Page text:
When Tsvetelina Thompson confronted her trafficker in a Dutch court after a 10-year legal fight, she felt a brief moment of victory. But to this day, she still fears for her life.
The Bulgarian survivor, 36, was trafficked into bonded prostitution in her native country at the age of 16. She was then taken to Greece before ending up in Amsterdam's infamous red-light district, from where she managed to escape her indentured life.
"For years I lived in fear ... even now if I go back to Bulgaria for a visit I always look over my shoulder because (the trafficker's) people are still there," she told AAP from Florida, where she runs Twentyfour-Seven, an organisation dedicated to empowering trafficked women.
This week, Mrs Thompson will address a modern slavery summit bringing together Australian law enforcement officials, policymakers and technologists.
Her advocacy group developed a QR code that can be easily scanned through a smartphone to provide critical information in several languages to trafficked women who want to contact law enforcement agencies.
It also allows businesses such as hotels, where many underage girls are effectively trapped through constant sex work, to report incidents of trafficking to relevant authorities.
The code has the ability to capture the exact location of where a report of human trafficking is made and provides a way for victims to ask for help without them needing to self-identify as a victim.
Australia is not immune from the scourge of modern slavery in its many guises.
There is no national data reporting the number of identified victims, but the most recent Global Slavery Index estimates that on any given day in 2016 there were 15,000 people living in conditions of modern slavery across Australia.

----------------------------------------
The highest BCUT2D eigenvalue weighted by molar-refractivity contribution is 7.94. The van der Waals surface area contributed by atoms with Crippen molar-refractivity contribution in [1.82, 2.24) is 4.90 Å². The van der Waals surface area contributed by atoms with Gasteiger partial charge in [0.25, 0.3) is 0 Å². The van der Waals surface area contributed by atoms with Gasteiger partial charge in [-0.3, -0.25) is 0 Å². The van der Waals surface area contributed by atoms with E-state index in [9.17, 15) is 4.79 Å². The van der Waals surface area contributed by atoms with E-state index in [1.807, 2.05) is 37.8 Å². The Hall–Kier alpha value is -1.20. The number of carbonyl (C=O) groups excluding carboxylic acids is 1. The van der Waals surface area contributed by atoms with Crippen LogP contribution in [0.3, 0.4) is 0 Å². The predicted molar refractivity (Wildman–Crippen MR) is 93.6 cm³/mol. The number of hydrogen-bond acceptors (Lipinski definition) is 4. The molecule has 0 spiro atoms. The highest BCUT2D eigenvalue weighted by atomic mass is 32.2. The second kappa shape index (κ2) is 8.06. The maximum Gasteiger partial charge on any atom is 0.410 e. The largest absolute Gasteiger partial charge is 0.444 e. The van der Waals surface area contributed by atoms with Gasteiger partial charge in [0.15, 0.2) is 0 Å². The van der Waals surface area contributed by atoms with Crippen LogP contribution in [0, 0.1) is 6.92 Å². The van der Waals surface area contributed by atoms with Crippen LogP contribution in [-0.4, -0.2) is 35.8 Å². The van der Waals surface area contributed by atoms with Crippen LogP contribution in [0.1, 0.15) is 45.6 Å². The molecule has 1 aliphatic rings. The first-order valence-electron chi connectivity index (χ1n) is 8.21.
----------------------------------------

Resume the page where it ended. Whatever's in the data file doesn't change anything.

This is a concerning number to NSW Detective Chief Inspector Darren Jameson, who is also speaking at the summit.
He identified four major types of modern slavery - forced marriage, forced labour, sexual slavery and human trafficking - that authorities are focused on tackling.
Det Chief Insp Jameson noted 1900 reports relating to modern slavery were received by the Australian Federal Police between 2020 and 2021. Forced marriage reports made up 35 per cent of the total.
"It's our highest contributor at the moment in the modern slavery network ... and we're starting to see the expansion of other forms of modern slavery," he told AAP.
"These people subjected to modern slavery are normally the most vulnerable and disadvantaged so their susceptibility to the crime is very, very high".
NSW is the first state in Australia to introduce standalone modern slavery legislation to complement national laws.
Its regime, which came into effect this year, requires government agencies, local councils and corporations to make sure the goods and services they procure are not the product of modern slavery.
It also created the country's first Anti-Slavery Commissioner, an independent office with oversight over government agencies.
In March, the federal government ordered a statutory review of its 2018 Modern Slavery Act to improve compliance.
Det Chief Insp Jameson lauded the landmark NSW laws and steps by the federal government as necessary legal boosts in the fight against modern slavery.
However, he also advocated for a holistic approach to tackling an illegal enterprise that was worth billions of dollars to criminal cartels.
"I don't think the battle is about just cutting the head off," he said.
"The battle is at a community level, raising the awareness and then disrupting (cartels') criminal activities ... to the point where it can no longer be viable for them."
For Mrs Thompson, the transnational nature of sexual slavery has become more sophisticated, with victims now able to be lured via social media. In order to prevent more victims being trafficked, communities must be vigilant - starting with parents.
"Traffickers right now are targeting kids online ... when you don't talk about it, it's swept under the rug," she said.
Australian Associated Press
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